Toronto Friends of the Visual Arts Announces the 2023 Artist Award Winners

Frances Price, President of the Toronto Friends of the Visual Arts, announces the recipients of the Artist Prizes. “In 2023, the 25th anniversary of Toronto Friends of the Visual Arts, we have awarded three prizes, one prize, and two finalist prizes, to artists with compelling and multi-faceted practices. The Artist Prize committee has done their due diligence in researching, analyzing, and awarding prizes based on merit. Congratulations to our award winners!”

Since its founding 25 years ago, TFVA has distributed well over 1 million dollars in prize money to the visual arts community in Toronto.

The Toronto Friends of the Visual Arts is an independent, membership based, non-profit organization that promotes knowledge of the visual arts to its members through an extensive education program, and provides support and recognition for artistic achievement to artists and art organizations in the GTA.

To honour the 2023 Artist Prize recipients, the TFVA has invited Curator Alex Bowron to record a visual presentation.

Alex Bowron is a Toronto-based writer and curator and current director of Galerie Nicolas Robert Toronto. Previously Alex was programs and partnerships manager for the Canadian Art Foundation and assistant director of MKG127. Bowron holds an MA with honours in Critical Cultural Theory from the University of Leeds, UK (2013), a BFA with distinction in Sculpture/Installation from OCAD University (2012), and a BA in Religious Studies from the University of British Columbia (2004).

Each video presentation is located at the end of each Artist Prize recipient’s brief biography.

Artist Prize of $15,000 is awarded to Maria Hupfield

In her practice, Maria follows leads, employing a range of materials and processes toward sculptural objects that often extend into performance, public engagement, and collaboration with other artists. She is interested in the production of shared moments that open spaces for possibility and new narratives. Hupfield is an Urban, off-reservation member of the Anishinaabek People and belongs to Wasauksing First Nation in Ontario. In 2022 she was the City of Toronto’s Inaugural ArtworxTO Legacy Artist in Residence and a Mellon Distinguished Fellow at the Center for the Imagination in the Borderlands, Arizona State University. She is currently assistant professor and Canadian Research Chair at the Daniels Faculty at University of Toronto, and Artist in Residence at the Lucas Artists Residency Program, Montalvo Arts Centre in Saratoga, CA. Hupfield is co-owner of Native Art Department International with her husband, artist Jason Lujan, and a founding member of the Indigenous Kinship Collective, NYC.

Click here to view the presentation.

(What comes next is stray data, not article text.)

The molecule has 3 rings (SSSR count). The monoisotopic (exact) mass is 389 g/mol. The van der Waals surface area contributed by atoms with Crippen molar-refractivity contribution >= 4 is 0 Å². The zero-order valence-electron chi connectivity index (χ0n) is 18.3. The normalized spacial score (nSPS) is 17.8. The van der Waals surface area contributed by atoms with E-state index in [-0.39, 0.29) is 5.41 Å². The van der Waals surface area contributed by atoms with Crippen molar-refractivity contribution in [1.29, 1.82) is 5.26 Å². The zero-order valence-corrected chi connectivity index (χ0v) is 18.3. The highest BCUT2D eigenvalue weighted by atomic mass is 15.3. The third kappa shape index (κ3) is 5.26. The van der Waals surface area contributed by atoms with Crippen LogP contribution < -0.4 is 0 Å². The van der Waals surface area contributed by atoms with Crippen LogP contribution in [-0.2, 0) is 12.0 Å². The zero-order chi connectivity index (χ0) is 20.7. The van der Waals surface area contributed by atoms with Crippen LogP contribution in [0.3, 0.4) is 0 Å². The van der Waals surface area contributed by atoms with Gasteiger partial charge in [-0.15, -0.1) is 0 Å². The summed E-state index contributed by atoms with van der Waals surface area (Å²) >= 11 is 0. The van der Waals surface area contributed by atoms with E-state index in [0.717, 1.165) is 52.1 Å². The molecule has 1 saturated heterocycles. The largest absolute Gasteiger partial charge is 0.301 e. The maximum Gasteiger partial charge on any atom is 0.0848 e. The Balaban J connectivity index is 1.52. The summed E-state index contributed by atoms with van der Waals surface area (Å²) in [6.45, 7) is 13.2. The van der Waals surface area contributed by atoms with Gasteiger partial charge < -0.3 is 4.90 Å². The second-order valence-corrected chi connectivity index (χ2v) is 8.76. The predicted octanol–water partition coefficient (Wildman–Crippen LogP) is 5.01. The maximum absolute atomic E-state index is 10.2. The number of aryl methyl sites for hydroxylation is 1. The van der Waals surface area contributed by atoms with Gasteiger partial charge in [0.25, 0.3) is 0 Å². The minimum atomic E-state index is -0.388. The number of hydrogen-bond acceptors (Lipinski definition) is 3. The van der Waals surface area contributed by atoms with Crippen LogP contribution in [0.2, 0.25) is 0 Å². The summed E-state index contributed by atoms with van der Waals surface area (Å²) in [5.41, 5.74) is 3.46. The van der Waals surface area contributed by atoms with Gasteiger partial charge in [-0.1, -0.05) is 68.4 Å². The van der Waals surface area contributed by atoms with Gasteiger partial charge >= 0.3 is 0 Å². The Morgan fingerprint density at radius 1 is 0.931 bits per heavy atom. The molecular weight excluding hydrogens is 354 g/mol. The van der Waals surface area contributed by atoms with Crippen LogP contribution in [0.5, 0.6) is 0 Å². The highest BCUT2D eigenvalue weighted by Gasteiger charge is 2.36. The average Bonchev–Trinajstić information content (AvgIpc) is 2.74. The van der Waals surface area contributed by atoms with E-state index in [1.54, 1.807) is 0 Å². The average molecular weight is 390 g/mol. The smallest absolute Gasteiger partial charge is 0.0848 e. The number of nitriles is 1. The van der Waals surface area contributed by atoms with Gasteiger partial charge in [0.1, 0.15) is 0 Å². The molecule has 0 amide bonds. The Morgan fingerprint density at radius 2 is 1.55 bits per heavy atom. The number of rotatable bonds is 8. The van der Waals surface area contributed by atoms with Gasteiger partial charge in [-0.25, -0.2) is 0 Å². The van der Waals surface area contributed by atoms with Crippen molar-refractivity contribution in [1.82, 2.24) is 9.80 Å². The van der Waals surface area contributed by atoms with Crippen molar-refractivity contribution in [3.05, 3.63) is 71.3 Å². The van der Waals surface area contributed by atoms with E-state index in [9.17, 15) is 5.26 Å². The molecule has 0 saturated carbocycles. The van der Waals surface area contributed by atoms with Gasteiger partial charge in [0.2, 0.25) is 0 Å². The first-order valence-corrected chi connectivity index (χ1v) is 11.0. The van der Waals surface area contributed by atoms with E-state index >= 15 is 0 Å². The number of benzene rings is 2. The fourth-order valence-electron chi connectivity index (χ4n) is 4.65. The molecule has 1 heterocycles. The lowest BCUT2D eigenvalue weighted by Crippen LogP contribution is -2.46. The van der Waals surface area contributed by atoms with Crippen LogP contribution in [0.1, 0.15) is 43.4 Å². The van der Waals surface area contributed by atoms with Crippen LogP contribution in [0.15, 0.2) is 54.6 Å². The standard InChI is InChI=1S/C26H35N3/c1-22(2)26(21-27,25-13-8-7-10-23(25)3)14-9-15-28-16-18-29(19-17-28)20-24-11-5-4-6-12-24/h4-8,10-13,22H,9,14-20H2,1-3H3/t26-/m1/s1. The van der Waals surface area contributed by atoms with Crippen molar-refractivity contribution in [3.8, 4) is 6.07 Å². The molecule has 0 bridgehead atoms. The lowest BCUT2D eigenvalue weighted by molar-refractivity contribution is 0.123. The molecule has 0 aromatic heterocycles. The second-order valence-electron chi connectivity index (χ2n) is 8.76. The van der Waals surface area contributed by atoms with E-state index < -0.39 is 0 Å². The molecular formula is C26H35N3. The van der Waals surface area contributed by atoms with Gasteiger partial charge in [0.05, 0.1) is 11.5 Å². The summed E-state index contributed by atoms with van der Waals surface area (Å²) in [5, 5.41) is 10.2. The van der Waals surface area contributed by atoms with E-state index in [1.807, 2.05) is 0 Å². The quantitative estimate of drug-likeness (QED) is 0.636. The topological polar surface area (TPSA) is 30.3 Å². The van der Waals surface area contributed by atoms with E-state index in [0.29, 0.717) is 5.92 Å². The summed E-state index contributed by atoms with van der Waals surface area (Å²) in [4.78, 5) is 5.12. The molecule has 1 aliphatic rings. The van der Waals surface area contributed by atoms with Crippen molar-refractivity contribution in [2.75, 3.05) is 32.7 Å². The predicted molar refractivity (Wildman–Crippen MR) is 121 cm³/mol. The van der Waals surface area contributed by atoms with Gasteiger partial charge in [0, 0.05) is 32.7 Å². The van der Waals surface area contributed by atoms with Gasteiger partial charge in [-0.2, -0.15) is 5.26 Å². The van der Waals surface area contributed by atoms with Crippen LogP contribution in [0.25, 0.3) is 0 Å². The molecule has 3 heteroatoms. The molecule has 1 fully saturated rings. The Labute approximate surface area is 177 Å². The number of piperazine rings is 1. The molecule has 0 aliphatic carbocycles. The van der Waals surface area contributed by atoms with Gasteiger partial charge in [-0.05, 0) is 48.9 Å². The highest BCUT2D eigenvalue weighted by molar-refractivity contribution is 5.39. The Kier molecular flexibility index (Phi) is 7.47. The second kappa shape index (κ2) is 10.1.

Ration Market Special, 2022, 36 x 60 x 136″, Custom food cart, dehydrated river spinach, custom sim cards, foam, vinyl, metal bowls, spoons, paper pulp, fried onions, water, chili peppers, photography. Commissioned and originally presented by ArtworxTO and The City of Toronto. Image courtesy of the artist.

Artist Prize Finalist of $7,500 is awarded to Alvin Luong

His practice includes sculpture, performance, video, and photography. He merges his own background with working-class community dialogues focused on stories of land and migration. Recent work includes the mining of personal photographs from past travels to produce sculptural installations of computer-manufactured imagery that weave a dystopic narrative around the inevitable impacts of climate change. Luong has screened, exhibited, and held research and resident artist appointments globally, including Boers-Li Gallery (Beijing), Gudskul (Jakarta), and The Polygon Gallery (Vancouver), the Inside-Out Art Museum (Beijing), HB Station Contemporary Art Research Center (Guangzhou), and the Art Gallery of Ontario. His ambitious installation, Ration Market Special was exhibited at Union Station in 2022 and addressed the evolving climate crises by offering sim cards, currency exchange, and ration-distribution in the form of a food stall. He is currently developing new work for Nuit Blanche 2023 and has been long listed for the 2023 Sobey Art Award.

Click here to view the presentation.

Hazmat suit (unborn/ reborn tsunami), 2020, Sewn washi (Japanese paper) using traditional processes of momigami, kakishibu dye, and relief printmaking, patchwork made from prints archived over a decade. Courtesy of National Gallery of Canada.

Artist Prize Finalist of $7,500 is awarded to Alexa Hatanaka

She works sculpturally through performance, cross-disciplinary, and community-based practices. Her work is grounded in sustainable processes, exploring themes related to the resilience of nature, generational knowledge, and historic processes connected to her Japanese heritage. Much of Hatanaka’s work includes relief-printmaking, papermaking and kamiko, the practice of sewing garments out of konnyaku starch-strengthened washi (Japanese paper). Her work is collected and exhibited widely, including at the Art Gallery of Ontario, The British Museum, Canada House, the Toronto Biennial of art and the Guanlan International Print Base in Shenzen, China. Her seminal work Hazmat Suit (unborn/ reborn tsunami) was acquired by the National Gallery of Canada in 2021 and is on view in their contemporary gallery. In early 2023, Hatanaka completed a washi paper-making residency at a Japanese paper mill in Kochi, Japan where she will be returning to exhibit her work at the Ino Cho Paper Museum in 2024.

Click here to view the presentation.

Toronto Friends of the Visual Arts
Contact: Barbara Lemaire,
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